When: Until February 27, 2022. Where: Matadero cultural center (Plaza de Legazpi, 8). Price: Free admission

Source link

Culture

Viral Russian Parody of Smash Hit ‘Hideaway’ Depicts Typical Village Life (Music Video)

Voice Of EU

Published

on

And on a lighter note …

One of upsides of life in Russia is the rich sense of humor here.  

Here’s a parody of “Hideaway” by Canadian pop diva Kiezsa, (original video below) which gave the previously unknown starlet an astounding 90 million views on Youtube within 3 months of its release in February 2014.

The parody was made by the amateur comic dance duo, “Bonya and Kuzmich” of Perm, a provincial Russian city 800 km east of Moscow.  

It has 5 million views on the Russian internet, but hasn’t really broken out into an international audience. 

Before discovering internet stardom, Bonya was a shoe saleswoman, and Kuzmich a cafeteria cook in Perm.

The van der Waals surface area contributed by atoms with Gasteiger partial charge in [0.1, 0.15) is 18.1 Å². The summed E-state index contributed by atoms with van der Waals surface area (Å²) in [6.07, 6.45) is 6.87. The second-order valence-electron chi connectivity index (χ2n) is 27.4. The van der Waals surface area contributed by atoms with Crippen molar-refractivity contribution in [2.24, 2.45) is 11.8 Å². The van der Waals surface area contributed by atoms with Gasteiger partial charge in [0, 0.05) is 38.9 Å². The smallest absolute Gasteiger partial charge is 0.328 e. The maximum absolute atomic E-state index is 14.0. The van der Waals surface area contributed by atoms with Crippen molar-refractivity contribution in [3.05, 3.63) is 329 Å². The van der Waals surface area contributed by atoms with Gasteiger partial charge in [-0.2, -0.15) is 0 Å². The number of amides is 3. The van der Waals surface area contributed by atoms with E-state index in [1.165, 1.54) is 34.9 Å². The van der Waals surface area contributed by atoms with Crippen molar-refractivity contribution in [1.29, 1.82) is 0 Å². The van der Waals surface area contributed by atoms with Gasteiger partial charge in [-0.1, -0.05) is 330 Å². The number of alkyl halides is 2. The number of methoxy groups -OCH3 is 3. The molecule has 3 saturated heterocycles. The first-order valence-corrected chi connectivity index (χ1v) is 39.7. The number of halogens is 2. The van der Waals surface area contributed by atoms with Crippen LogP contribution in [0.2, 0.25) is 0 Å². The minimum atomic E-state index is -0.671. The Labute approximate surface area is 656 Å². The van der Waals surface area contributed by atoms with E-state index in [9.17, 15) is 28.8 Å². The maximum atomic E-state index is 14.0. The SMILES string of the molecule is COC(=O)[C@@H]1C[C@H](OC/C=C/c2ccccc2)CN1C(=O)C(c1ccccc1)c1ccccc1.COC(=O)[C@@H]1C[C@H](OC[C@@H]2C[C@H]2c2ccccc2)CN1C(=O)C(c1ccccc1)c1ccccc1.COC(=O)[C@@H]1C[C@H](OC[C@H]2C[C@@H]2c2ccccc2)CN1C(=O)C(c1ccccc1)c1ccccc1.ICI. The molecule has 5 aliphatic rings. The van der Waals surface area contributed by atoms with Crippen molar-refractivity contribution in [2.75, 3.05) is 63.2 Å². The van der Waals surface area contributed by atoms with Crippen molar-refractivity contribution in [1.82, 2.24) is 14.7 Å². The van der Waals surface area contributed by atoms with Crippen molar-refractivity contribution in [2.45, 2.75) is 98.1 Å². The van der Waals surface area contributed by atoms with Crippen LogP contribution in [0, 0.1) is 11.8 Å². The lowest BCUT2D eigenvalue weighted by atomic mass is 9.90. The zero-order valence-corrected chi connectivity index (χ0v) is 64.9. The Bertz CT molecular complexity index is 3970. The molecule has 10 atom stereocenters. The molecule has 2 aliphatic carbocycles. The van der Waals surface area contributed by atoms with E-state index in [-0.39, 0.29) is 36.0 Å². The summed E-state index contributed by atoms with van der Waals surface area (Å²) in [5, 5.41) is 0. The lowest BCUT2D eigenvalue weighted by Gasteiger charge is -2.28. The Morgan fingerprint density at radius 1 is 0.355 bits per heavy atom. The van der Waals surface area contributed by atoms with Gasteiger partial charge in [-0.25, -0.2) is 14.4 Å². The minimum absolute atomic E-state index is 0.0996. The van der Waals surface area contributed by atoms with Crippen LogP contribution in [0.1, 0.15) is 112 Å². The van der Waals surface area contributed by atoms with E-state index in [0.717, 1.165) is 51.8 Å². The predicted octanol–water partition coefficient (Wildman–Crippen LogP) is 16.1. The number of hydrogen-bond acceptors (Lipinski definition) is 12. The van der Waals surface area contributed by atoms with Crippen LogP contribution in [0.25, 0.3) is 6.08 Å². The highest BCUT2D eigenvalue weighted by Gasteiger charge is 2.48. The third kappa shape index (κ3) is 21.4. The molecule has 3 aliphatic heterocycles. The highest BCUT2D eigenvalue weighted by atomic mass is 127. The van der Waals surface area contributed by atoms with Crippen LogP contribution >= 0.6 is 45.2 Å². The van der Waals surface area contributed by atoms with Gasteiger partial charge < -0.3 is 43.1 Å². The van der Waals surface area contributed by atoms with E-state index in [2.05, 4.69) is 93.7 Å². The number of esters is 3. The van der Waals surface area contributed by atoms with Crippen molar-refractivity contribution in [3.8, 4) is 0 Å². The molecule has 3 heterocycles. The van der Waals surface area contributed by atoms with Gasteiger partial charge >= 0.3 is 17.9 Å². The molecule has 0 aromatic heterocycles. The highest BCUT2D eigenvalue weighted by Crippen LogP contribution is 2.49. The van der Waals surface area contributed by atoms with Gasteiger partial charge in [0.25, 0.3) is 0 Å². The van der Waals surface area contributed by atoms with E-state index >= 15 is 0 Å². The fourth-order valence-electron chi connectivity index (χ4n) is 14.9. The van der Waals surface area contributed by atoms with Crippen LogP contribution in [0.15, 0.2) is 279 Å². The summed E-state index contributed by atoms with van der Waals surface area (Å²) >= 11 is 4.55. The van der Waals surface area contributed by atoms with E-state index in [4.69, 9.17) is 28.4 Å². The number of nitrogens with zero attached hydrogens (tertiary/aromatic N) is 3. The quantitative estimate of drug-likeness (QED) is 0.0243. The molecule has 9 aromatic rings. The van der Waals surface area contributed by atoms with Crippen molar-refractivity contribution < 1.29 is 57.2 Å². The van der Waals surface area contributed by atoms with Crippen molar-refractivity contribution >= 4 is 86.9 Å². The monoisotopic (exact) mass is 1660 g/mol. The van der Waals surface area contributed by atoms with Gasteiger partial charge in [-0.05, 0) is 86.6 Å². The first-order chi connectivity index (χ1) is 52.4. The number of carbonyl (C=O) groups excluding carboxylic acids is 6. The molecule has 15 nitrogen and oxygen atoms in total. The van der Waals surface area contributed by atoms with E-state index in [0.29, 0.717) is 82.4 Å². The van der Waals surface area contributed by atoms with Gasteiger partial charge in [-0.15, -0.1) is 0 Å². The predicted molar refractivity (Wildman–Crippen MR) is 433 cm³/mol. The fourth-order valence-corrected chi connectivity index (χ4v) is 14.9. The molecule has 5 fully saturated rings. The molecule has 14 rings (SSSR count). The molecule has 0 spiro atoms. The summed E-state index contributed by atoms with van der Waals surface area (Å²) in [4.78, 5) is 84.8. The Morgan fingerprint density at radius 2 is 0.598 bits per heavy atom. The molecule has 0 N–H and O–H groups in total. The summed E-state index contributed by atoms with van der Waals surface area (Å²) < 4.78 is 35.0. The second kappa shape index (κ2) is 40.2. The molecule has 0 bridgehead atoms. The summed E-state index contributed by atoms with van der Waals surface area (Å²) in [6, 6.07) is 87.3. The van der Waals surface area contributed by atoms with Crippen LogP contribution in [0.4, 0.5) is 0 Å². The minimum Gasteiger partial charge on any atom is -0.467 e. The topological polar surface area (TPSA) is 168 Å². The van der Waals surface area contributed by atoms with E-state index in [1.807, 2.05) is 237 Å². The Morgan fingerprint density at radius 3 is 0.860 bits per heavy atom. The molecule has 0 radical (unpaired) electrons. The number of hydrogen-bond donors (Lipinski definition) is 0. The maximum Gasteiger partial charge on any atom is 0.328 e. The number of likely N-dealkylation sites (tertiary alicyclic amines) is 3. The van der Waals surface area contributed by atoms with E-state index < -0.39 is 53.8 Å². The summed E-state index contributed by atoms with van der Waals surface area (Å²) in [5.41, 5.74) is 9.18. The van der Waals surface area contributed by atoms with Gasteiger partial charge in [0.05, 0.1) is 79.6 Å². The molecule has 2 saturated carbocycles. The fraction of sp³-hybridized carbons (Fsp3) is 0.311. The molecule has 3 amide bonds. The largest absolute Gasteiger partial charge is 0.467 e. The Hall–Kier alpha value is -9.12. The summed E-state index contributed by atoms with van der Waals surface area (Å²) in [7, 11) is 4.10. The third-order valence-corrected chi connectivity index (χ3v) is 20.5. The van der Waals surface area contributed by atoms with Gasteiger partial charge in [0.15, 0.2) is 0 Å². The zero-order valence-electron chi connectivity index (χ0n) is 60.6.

It has a lot of witty references to Russian country life.

Enjoy!

Here’s the original by Kiezsa:


This post first appeared on Russia Insider

Anyone is free to republish, copy, and redistribute the text in this content (but not the images or videos) in any medium or format, with the right to remix, transform, and build upon it, even commercially, as long as they provide a backlink and credit to Russia Insider. It is not necessary to notify Russia Insider. Licensed Creative Commons


Source link

Continue Reading

Culture

German doctor faces charges after administering thousands of self-made vaccines

Voice Of EU

Published

on

A millionaire German doctor is facing criminal charges after vaccinating an estimated 20,000 people with a self-developed vaccine against Covid-19.

Some 200 people were queueing for a jab at the airport in the northern city of Lübeck on Sunday when police arrived and closed down the improvised vaccination centre.

A police spokesman said doctors had already administered about 50 vaccines: not from BioNTech or Moderna or another recognised producer, but a home brew by Dr Winfried Stöcker.